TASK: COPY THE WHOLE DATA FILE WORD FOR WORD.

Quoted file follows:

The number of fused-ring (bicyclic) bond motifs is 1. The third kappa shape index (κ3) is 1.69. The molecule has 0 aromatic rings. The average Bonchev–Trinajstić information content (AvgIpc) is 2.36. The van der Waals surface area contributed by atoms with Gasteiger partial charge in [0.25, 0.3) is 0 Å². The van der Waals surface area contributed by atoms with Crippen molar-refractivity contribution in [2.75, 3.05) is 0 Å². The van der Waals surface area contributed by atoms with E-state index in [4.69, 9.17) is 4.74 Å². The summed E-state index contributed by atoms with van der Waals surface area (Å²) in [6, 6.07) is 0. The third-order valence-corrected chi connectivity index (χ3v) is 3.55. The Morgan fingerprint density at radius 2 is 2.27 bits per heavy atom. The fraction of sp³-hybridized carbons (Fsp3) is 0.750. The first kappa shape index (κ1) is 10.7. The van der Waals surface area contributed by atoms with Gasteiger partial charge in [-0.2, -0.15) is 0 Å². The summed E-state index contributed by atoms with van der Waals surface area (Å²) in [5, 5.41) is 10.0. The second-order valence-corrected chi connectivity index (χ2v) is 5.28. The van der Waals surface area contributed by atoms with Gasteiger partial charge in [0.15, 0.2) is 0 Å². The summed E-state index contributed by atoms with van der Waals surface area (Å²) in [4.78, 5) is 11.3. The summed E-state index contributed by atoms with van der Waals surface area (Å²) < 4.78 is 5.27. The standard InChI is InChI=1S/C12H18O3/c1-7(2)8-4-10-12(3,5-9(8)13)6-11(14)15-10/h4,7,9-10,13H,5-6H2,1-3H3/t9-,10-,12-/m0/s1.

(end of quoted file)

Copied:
The number of fused-ring (bicyclic) bond motifs is 1. The third kappa shape index (κ3) is 1.69. The molecule has 0 aromatic rings. The average Bonchev–Trinajstić information content (AvgIpc) is 2.36. The van der Waals surface area contributed by atoms with Gasteiger partial charge in [0.25, 0.3) is 0 Å². The van der Waals surface area contributed by atoms with Crippen molar-refractivity contribution in [2.75, 3.05) is 0 Å². The van der Waals surface area contributed by atoms with E-state index in [4.69, 9.17) is 4.74 Å². The summed E-state index contributed by atoms with van der Waals surface area (Å²) in [6, 6.07) is 0. The third-order valence-corrected chi connectivity index (χ3v) is 3.55. The Morgan fingerprint density at radius 2 is 2.27 bits per heavy atom. The fraction of sp³-hybridized carbons (Fsp3) is 0.750. The first kappa shape index (κ1) is 10.7. The van der Waals surface area contributed by atoms with Gasteiger partial charge in [-0.2, -0.15) is 0 Å². The summed E-state index contributed by atoms with van der Waals surface area (Å²) in [5, 5.41) is 10.0. The second-order valence-corrected chi connectivity index (χ2v) is 5.28. The van der Waals surface area contributed by atoms with Gasteiger partial charge in [0.15, 0.2) is 0 Å². The summed E-state index contributed by atoms with van der Waals surface area (Å²) in [4.78, 5) is 11.3. The summed E-state index contributed by atoms with van der Waals surface area (Å²) < 4.78 is 5.27. The standard InChI is InChI=1S/C12H18O3/c1-7(2)8-4-10-12(3,5-9(8)13)6-11(14)15-10/h4,7,9-10,13H,5-6H2,1-3H3/t9-,10-,12-/m0/s1.